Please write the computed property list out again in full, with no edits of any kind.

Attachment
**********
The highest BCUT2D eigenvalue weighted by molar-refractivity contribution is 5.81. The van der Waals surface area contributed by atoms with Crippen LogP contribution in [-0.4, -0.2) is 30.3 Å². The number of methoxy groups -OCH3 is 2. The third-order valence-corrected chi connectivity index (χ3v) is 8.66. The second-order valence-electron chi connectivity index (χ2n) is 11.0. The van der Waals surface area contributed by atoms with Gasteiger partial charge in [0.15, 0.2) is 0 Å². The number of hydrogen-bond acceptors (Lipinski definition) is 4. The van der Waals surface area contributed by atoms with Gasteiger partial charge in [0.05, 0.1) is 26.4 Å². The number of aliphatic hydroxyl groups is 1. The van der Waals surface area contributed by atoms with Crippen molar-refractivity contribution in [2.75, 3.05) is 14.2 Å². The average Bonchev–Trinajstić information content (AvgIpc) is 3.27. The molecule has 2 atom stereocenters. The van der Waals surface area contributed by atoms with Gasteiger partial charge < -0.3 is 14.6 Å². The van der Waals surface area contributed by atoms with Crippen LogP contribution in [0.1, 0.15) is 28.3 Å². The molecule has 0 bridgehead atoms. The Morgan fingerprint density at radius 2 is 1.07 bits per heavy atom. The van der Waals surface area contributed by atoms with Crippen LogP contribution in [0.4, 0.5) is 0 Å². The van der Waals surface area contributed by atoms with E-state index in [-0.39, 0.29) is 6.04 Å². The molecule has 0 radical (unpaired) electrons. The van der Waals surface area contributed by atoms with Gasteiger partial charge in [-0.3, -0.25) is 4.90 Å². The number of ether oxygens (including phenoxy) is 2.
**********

The highest BCUT2D eigenvalue weighted by molar-refractivity contribution is 5.81. The van der Waals surface area contributed by atoms with Crippen LogP contribution in [-0.4, -0.2) is 30.3 Å². The number of methoxy groups -OCH3 is 2. The third-order valence-corrected chi connectivity index (χ3v) is 8.66. The second-order valence-electron chi connectivity index (χ2n) is 11.0. The van der Waals surface area contributed by atoms with Gasteiger partial charge in [0.15, 0.2) is 0 Å². The number of hydrogen-bond acceptors (Lipinski definition) is 4. The van der Waals surface area contributed by atoms with Gasteiger partial charge in [0.05, 0.1) is 26.4 Å². The number of aliphatic hydroxyl groups is 1. The van der Waals surface area contributed by atoms with Crippen molar-refractivity contribution in [2.75, 3.05) is 14.2 Å². The average Bonchev–Trinajstić information content (AvgIpc) is 3.27. The molecule has 2 atom stereocenters. The van der Waals surface area contributed by atoms with Gasteiger partial charge < -0.3 is 14.6 Å². The van der Waals surface area contributed by atoms with Crippen LogP contribution in [0.1, 0.15) is 28.3 Å². The molecule has 0 bridgehead atoms. The Morgan fingerprint density at radius 2 is 1.07 bits per heavy atom. The van der Waals surface area contributed by atoms with Crippen LogP contribution in [0.4, 0.5) is 0 Å². The van der Waals surface area contributed by atoms with E-state index in [-0.39, 0.29) is 6.04 Å². The molecule has 0 radical (unpaired) electrons. The van der Waals surface area contributed by atoms with Gasteiger partial charge in [-0.3, -0.25) is 4.90 Å². The number of ether oxygens (including phenoxy) is 2.